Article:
- Ecuador on edge: Political paralysis and spiking crime pose new threats to press freedom
- Deadly Pattern: 20 journalists died by Israeli military fire in 22 years. No one has been held accountable.
- Fragile Progress: The struggle for press freedom in the European Union
- Fragile Progress: Part 1
- Fragile Progress: Part 2
- Fragile Progress: Part 3
- Fragile Progress: Part 4
- Fragile Progress: Part 5
- Fragile Progress: CPJ’s recommendations to the EU
Reporter Without Borders
Press Freedom Update May 1
The Washington Post Press Freedom Partnership has been rolling out a week-long advertising campaign to highlight journalists around the world who are detained or persecuted for their work. The ads will run through Sunday, May 3 on Press Freedom Day. The campaign has covered Austin Tice, Claudia Duque of Colombia, Azimjon Askarov of Kyrgyzstan, Solafa Magdy of Egypt and Iwacu journalists of Burundi. “The journalists spotlighted in this ad campaign are facing murder threats, detention and lifetime prison sentences simply for doing their jobs – reporting the truth and holding the powerful to account,” said Frederick J. Ryan Jr., publisher and CEO of The Post. “In a time when freedom of information is more important than ever, we must ensure that journalists can freely report the news without fear of persecution.”
The Committee to Protect Journalists (CPJ) and 73 other media, press freedom, and human rights groups sent a letter urging governments across Asia to release jailed journalists amid the dangers of COVID-19 in incarceration. The CPJ’s most recent annual prison census conducted on Dec. 1 last year showed that at least 63 journalists were imprisoned in Asia, including 48 in China, 12 in Vietnam, two in India, and one in Myanmar. Five more have been arrested since then, including Sovann Rithy in Cambodia, Chen Jiaping in China, Gautam Navlakha in India, Mir Shakil-ur-Rahman in Pakistan, and Frenchiemae Cumpio in the Philippines. “We urge you to release every jailed journalist in your respective countries and to protect the free press and the free flow of information at this crucial time,” the letter read. “Journalism must not carry a death sentence.”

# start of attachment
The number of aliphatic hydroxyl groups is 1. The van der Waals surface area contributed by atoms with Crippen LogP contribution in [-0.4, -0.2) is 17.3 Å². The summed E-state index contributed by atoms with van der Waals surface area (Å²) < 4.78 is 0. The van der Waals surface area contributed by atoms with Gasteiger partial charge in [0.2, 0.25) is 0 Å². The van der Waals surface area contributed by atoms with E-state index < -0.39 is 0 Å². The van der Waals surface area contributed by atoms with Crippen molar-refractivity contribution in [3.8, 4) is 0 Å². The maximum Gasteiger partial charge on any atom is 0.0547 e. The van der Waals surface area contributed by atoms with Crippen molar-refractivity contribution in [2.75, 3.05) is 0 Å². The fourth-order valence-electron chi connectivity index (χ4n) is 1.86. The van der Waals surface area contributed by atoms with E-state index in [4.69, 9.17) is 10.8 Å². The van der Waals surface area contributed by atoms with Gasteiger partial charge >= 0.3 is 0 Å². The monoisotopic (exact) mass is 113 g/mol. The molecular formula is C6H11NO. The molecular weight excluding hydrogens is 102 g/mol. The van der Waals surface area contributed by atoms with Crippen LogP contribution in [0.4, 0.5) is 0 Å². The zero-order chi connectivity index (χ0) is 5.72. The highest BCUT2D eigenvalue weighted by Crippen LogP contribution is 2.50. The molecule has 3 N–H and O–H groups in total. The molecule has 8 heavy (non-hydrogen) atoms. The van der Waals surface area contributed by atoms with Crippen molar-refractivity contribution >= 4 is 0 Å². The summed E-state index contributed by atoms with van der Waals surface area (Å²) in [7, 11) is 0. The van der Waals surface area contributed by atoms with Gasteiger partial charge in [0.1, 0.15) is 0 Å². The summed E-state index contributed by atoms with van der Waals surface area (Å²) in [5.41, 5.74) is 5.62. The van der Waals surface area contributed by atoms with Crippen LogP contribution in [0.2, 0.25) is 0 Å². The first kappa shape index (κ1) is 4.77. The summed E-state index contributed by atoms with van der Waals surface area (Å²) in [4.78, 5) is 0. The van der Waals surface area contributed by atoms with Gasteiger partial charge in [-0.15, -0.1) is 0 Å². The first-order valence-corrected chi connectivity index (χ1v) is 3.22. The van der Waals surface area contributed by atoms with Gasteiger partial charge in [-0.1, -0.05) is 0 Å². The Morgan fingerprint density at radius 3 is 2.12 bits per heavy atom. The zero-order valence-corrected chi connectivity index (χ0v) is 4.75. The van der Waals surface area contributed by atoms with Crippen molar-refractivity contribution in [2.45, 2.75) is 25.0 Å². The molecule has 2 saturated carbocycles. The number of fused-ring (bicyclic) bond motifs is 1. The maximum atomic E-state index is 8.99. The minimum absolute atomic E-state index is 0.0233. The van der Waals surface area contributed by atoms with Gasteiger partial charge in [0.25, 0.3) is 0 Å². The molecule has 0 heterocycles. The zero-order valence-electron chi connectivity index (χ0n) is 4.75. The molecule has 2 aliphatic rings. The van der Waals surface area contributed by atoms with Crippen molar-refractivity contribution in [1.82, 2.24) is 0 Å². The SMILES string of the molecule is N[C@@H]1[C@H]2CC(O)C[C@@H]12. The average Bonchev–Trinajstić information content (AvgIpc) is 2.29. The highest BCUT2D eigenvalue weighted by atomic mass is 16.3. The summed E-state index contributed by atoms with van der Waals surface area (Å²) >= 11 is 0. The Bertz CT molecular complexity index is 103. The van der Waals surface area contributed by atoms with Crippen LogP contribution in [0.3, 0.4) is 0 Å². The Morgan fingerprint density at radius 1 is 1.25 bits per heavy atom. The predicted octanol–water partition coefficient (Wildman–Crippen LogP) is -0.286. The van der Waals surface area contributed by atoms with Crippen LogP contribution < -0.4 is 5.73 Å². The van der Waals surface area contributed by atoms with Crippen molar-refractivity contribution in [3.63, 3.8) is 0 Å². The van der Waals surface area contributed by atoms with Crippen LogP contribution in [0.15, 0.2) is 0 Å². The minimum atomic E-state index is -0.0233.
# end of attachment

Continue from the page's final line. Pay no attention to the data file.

Journalists covering the COVID-19 epidemic in Kazakhstan have been subjected to interrogation, prosecution and violation of the confidentiality of their sources in connection with their reporting, according to a report from Reporters Without Borders (RWB). Victims include Zaure Mirzakhodjayeva, a journalist and blogger in the southern city of Shymkent, who was summoned and questioned by the police for seven hours on April 23 over a Facebook post. He is now under investigation for spreading false information, a common charge used by repressive regimes to quash sensitive reporting.
Police in Sierra Leone arrested and charged journalist Fayia Amara Fayia for assault after a group of at least 10 soldiers attacked Fayia, who works for the Standard Times newspaper, On April hitting him with guns and kicking him, according to the journalist, who spoke to the CPJ, as well as a statement by the Sierra Leone Association of Journalists.
Germany started a trial on April 23 for Anwar Raslan, a former Syrian general intelligence officer who had a key role in President Bashar al-Assad’s jailing and torturing of thousands of people, including journalists. Raslan is accused of crimes against humanity between March 2011 and September 2012, when he was in charge of investigations at the Al-Khateeb general intelligence detention centre in Damascus, also known as “Branch 251.” Plaintiffs against him include two journalists: Amer Matar and Hussein Ghrer. Matar was arrested twice in 2011 in connection with his work, Matar was tortured during interrogation and was accused of “spreading false news” and “undermining the nation’s morale.” Ghrer was arrested in 2012 while at the Syrian Centre for Media and Freedom of Expression (SCM) in Damascus and was jailed for nine months in solitary confinement.